Though recent reports had downplayed the possibility, the Orioles announced on Friday that they’ve signed free-agent backstop Welington Castillo to a one-year deal with an option for the 2018 season. That option is reportedly a player option, meaning Castillo will be guaranteed a total of $13MM but can opt out of the contract after the first season should he choose. The ACES client will earn $6MM in 2017 and $7MM in 2018 (if he opts into the second season of his deal).
Depending upon one’s perspective, then, that constitutes a two-year, $13MM pact with an opt-out after the first year. MLBTR contributor Matt Swartz had projected he’d earn $5.9MM via arbitration before he was non-tendered by Arizona earlier in the offseason. Instead, he’ll get just north of that figure in 2017 while adding the security of the player option.
Assuming that the 29-year-old Castillo clears the Orioles’ medical check, he’ll step into the void left by fellow free agent Matt Wieters, who now seems all but certain to end up elsewhere. While it seems the contract will be framed as including a player option, it’s just the same as a two-year arrangement that includes an opt-out provision, as Baltimore will take the risk of a downturn in Castillo’s performance.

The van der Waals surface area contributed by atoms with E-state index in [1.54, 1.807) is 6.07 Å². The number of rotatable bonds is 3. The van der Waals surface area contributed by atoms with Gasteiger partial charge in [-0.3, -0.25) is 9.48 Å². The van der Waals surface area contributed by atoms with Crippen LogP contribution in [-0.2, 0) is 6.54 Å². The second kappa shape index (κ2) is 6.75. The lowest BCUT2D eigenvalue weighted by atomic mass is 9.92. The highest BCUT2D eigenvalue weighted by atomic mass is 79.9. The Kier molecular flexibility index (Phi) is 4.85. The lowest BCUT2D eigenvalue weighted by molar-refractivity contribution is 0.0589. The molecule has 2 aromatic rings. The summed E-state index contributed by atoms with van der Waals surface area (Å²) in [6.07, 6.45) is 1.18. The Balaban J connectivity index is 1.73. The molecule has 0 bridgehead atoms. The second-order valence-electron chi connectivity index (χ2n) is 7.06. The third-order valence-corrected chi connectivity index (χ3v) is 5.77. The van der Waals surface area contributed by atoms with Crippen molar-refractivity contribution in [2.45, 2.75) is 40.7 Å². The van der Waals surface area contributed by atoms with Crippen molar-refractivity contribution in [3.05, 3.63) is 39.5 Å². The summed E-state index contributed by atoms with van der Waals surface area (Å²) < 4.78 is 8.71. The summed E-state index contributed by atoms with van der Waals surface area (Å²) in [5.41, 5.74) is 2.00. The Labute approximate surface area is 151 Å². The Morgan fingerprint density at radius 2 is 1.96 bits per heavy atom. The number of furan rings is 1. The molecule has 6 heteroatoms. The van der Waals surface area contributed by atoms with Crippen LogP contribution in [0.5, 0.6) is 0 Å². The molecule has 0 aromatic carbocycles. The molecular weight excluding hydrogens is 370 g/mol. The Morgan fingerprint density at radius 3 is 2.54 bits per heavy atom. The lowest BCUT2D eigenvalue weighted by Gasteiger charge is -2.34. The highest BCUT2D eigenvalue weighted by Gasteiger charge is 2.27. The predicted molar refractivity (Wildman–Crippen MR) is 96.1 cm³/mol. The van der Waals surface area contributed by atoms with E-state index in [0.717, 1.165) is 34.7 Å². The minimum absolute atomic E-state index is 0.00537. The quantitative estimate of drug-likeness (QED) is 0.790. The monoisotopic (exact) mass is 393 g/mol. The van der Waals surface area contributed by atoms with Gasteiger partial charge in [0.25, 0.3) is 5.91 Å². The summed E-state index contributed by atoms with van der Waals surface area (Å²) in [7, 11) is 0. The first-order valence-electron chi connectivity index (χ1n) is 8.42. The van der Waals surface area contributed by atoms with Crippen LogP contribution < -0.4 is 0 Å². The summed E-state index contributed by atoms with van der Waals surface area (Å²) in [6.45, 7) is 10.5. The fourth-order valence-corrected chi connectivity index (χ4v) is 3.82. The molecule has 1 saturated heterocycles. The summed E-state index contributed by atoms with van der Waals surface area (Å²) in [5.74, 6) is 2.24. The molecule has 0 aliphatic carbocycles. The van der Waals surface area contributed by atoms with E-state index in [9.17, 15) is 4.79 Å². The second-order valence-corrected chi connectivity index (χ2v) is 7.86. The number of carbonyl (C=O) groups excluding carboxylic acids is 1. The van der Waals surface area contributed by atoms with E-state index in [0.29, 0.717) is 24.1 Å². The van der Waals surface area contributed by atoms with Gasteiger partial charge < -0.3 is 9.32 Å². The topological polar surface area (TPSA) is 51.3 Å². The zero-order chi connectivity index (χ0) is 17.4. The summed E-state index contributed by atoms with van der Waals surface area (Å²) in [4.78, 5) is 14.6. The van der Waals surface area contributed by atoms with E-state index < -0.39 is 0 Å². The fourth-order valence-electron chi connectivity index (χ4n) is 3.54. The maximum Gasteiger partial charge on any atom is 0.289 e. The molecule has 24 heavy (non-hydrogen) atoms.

In Castillo, the Orioles will add one of the better power-hitting catchers in baseball. Since landing with the Diamondbacks in a mid-2015 trade, he has knocked 31 home runs in 760 plate appearances. Of course, the larger portion of the damage came in his first year in Arizona; Castillo fell back last year from a robust .216 isolated power mark to a roughly league-average level (.159).
Still, the overall offensive profile is a solid one for a receiver. All told, Castillo slashed .261/.320/.452 with the D-Backs. He does carry rather pronounced platoon splits, hammering lefties while operating at around a .700 OPS clip against same-handed pitchers. Presumptive reserve Caleb Joseph has more neutral numbers for his career, showing slightly more power against righties but reaching base much more frequently when operating without the platoon advantage.
While Castillo has brought more overall offensive production of late than the long-time starter he’ll replace, the O’s new leading man behind the dish isn’t much loved for his glove. StatCorner rated him as a slightly below-average framer last year, while Baseball Prospectus mostly panned his framing work. BP regarded his other measurable skills (blocking, throwing) at a roughly average rate.
Regardless of whether one prefers Castillo or Wieters, there’s no denying that the O’s will save some payroll space by taking this route — at least, that is, as against last year’s payout to Wieters, who accepted a $15.8MM qualifying offer. It remains to be seen what the 30-year-old switch hitter will end up with now that he’s a free agent for the first time, though the paucity of teams still seeking everyday options behind the plate does not necessarily bode well for any hopes of a large, lengthy contract.
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